ET Solar 'mulls $250m US IPO'
China’s ET Solar has become the latest PV group to suggest it may spin off its project-development arm in an initial public offering (IPO).
ET is looking to raise $250m in a US flotation sometime by early next year, according to press reports, in another sign of capital markets' growing appreciation of solar assets.
The so-called YieldCo model has taken off in North America over the past year or so, with companies ranging from major utilities (NRG) to wind developers (Pattern Energy Group) to solar developers (SunEdison) having floated YieldCos on the public markets or announced plans to do so.
YieldCos typically own completed power-generation assets and are therefore able to offer investors steady and relatively generous dividends – while raising money for their parent company (which usually stay on as majority shareholder) to pour into project development.
Behind the phenomenon is the notion that wind and solar assets are often given a higher valuation by investors when they are part of a pure-play YieldCo than they are as part of a more diversified company with a broader set of risks.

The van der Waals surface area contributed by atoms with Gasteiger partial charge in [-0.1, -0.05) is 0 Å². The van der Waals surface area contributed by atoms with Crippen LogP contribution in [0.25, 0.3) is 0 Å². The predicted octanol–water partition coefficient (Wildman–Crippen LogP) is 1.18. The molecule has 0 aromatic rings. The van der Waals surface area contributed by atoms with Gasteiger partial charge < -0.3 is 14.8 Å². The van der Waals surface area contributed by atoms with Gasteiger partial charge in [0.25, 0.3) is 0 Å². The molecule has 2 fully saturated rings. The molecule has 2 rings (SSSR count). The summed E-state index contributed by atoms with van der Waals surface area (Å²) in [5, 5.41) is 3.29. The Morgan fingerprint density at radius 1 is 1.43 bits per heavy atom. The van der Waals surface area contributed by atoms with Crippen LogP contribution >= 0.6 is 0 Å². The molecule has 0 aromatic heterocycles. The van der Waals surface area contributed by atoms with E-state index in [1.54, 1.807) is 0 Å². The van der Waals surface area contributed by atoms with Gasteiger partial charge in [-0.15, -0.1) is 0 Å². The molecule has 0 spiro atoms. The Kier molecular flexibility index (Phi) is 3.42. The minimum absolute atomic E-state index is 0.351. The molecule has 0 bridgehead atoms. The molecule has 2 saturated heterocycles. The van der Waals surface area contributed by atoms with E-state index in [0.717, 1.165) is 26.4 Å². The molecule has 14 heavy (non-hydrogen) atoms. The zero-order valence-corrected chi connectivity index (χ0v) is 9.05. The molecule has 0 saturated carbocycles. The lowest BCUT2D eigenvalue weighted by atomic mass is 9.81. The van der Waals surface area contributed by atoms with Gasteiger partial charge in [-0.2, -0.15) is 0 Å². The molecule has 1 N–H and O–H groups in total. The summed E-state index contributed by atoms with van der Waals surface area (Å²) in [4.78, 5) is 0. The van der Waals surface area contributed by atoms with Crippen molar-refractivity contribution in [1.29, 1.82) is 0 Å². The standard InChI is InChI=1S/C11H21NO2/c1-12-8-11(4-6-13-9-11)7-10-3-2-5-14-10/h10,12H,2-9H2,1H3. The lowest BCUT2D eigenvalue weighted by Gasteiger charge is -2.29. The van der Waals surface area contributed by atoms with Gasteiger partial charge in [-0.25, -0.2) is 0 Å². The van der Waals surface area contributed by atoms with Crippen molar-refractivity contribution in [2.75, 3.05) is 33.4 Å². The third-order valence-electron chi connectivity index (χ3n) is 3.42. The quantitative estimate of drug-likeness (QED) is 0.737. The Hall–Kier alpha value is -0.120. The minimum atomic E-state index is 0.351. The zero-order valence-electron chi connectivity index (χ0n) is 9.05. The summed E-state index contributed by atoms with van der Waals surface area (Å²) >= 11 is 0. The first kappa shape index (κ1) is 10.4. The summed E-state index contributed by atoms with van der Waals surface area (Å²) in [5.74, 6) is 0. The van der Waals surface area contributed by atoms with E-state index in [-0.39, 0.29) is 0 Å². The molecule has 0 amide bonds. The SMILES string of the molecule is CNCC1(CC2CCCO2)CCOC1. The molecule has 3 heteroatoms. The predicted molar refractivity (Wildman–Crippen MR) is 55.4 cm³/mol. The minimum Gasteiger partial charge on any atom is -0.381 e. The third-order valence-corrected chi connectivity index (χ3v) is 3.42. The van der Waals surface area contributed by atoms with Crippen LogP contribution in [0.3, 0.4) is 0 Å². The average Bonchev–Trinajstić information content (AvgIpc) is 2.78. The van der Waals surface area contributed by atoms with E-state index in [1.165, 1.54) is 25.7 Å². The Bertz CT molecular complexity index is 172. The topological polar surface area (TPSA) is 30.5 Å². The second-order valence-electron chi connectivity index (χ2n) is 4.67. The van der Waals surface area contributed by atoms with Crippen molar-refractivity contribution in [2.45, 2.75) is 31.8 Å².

Earlier this year JinkoSolar, a tier-one Chinese module supplier and burgeoning developer, announced that it was evaluating the possibility of spinning off its projects business via an IPO.
Despite being a major Chinese PV company – with 1GW of module capacity in Zhejiang province, a roster of repeat customers in the West, and a long-established development arm – ET is perhaps less well known than some of its rivals as a result of its private ownership.
ET was one of the first Chinese PV players to wade into the development and system-integration game, and it intends to bring 300MW of capacity on line this year – most of it outside China, and nearly one-third of it in the UK.
Nearly 40% of its revenues last year came from from its projects arm – more than any other major Chinese PV manufacturer, Canadian Solar included – and that figure will rise above 50% this year, the company told Bloomberg.
Nearly all of China’s major solar manufacturers are seeking to become significant project developers, and in many cases operators.
Hanwha SolarOne yesterday announced an arrangement that will see it develop, build and operator 100MW of distributed PV capacity in and around Wuxi, Jiangsu province.